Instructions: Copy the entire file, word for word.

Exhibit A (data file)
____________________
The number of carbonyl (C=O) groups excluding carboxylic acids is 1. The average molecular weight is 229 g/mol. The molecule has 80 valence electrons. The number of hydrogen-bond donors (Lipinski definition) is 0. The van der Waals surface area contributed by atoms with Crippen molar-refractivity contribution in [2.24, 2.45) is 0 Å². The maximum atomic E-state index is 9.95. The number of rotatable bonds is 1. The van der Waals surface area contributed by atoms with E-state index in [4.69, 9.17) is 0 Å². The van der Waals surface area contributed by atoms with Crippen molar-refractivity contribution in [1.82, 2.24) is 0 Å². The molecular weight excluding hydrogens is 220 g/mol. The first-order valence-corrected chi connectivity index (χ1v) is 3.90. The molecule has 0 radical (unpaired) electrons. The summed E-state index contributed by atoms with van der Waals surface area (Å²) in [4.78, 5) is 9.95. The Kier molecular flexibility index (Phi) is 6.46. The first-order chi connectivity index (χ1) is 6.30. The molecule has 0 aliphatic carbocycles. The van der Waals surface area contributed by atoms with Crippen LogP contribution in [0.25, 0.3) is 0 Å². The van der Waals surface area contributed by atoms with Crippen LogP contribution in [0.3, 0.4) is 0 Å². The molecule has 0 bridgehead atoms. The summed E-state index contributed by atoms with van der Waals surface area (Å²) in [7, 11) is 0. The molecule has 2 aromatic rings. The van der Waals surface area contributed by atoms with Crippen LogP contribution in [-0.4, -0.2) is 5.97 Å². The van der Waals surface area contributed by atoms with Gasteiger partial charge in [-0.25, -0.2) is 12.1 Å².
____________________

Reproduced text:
The number of carbonyl (C=O) groups excluding carboxylic acids is 1. The average molecular weight is 229 g/mol. The molecule has 80 valence electrons. The number of hydrogen-bond donors (Lipinski definition) is 0. The van der Waals surface area contributed by atoms with Crippen molar-refractivity contribution in [2.24, 2.45) is 0 Å². The maximum atomic E-state index is 9.95. The number of rotatable bonds is 1. The van der Waals surface area contributed by atoms with E-state index in [4.69, 9.17) is 0 Å². The van der Waals surface area contributed by atoms with Crippen molar-refractivity contribution in [1.82, 2.24) is 0 Å². The molecular weight excluding hydrogens is 220 g/mol. The first-order valence-corrected chi connectivity index (χ1v) is 3.90. The molecule has 0 radical (unpaired) electrons. The summed E-state index contributed by atoms with van der Waals surface area (Å²) in [4.78, 5) is 9.95. The Kier molecular flexibility index (Phi) is 6.46. The first-order chi connectivity index (χ1) is 6.30. The molecule has 0 aliphatic carbocycles. The van der Waals surface area contributed by atoms with Crippen LogP contribution in [0.25, 0.3) is 0 Å². The van der Waals surface area contributed by atoms with Crippen LogP contribution in [0.3, 0.4) is 0 Å². The molecule has 0 bridgehead atoms. The summed E-state index contributed by atoms with van der Waals surface area (Å²) in [7, 11) is 0. The molecule has 2 aromatic rings. The van der Waals surface area contributed by atoms with Crippen LogP contribution in [-0.4, -0.2) is 5.97 Å². The van der Waals surface area contributed by atoms with Gasteiger partial charge in [-0.25, -0.2) is 12.1 Å².